It’s 5:30 am in the suburbs of Phoenix. Summer is days away but the heat has arrived. Next Tuesday, the first day of summer, the temp will rise to 120º F (49° C). It’s the season of the dawn for those of us desert dwellers who wish to venture outdoors before the sun cracks open the oven door. So goodbye Stephen Colbert and Noah Trevor, you late-night purveyors of the politically absurd. It’s early to bed for me. You cannot compete for my one chance of fresh air.
Of course we here in the “Valley of the Sun” pride ourselves on our stoic endurance of the 6-month summer. Like people everywhere, we comment endlessly on the weather. “Hot enough for you today?” “It’s gonna be a scorcher.” Those who were here on June 26, 1990, when the hottest day on record hit 122º F (50º C), claim their bragging rights, their merely having been here validating their membership in an exclusive club of extremes.
Nonetheless, we natives shake our heads and wonder why the hell we are still here. We vow this is our last summer. As the heat rises from the pavement to drive us back into our burrows, we dream of moving to Seattle and fantasize about the rain. Some of us head north to the relative cool of Payson and Flagstaff. Sensible snowbirds fly the hot coop by the end of May. Only those who once suffered in snowbound lands and planted themselves here for good boast of their love for the heat. “Try shoveling snow in Chicago in January,” they say. “This is heaven.”
What the Desert Dawn Brings
Still, we natives find a stark beauty in the season. Dawn brims over the encircling mountains just after 5 o’clock with the cool promise it always holds—the chance to start afresh. When the sun climbs, each shade tree offers a small oasis. The bougainvillea and lantana spill opulently over stucco and sand. The utter stillness of the afternoon (when all sane people stay indoors) rings like a cosmic chime. Pale, flat geckos take shelter on patio walls; long lizards dart in the bushes. The dry air breezes like silk on our skin after a twilight dip in the pool. Doves sing their plaintive laments and cicadas rev the Palo Verde trees as the shadows deepen.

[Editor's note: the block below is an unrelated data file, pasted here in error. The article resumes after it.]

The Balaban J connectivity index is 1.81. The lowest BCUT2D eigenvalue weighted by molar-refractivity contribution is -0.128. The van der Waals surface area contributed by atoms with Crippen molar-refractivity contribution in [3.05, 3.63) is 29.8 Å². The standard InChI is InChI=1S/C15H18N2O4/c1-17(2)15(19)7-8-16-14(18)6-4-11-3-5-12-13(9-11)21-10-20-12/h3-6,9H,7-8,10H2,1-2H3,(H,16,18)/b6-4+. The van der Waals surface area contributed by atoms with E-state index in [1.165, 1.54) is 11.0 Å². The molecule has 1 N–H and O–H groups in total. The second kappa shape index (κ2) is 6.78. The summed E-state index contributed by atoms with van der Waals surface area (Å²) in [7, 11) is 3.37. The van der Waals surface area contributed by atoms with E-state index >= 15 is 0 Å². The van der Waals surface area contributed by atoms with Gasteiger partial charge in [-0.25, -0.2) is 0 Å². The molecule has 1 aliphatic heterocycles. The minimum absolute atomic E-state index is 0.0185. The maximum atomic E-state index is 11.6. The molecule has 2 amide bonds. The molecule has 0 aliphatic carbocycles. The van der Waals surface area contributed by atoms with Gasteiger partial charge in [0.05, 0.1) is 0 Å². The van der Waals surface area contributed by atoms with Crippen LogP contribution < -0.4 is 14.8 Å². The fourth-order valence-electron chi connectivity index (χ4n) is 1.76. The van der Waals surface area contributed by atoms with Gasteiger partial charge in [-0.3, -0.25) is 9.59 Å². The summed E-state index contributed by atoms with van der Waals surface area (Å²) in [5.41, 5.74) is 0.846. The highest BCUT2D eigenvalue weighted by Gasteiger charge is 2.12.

Maybe I’m still under the thrall of returning to the warmth after a cold and rainy stint in Connecticut. Maybe I am waxing romantic. No doubt I’ll be cursing the heat next week. But as long as I wake with the dawn this summer, I’ll be ready to embrace the day.
Thanks to guest host D. Avery at Charli Mills’s Carrot Ranch for providing the prompt of “dawn” for this week’s flash fiction challenge. And to blogger Irene Waters’s Skywatch Friday post for inspiring me to dig up my picture of the dawn. Here is a flash memoir.
A College Dawn
The night already a blur: the party at Esperanza’s house; the beer and tequila; the bilingual chatter and rock music; the cousin, Hector—hot, handsome, strong—pressing me against a wall in the yard.
I should stop the car. The road through Papago Park is dark and curved, the mountains impossible to see but for the absence of stars. I nod off. Once, twice.
I crack the window. I blink, keeping my eyes closed too long. There’s a brightening in the sky. I step on it.
I arrive home with the dawn, relieved. My father will be up soon.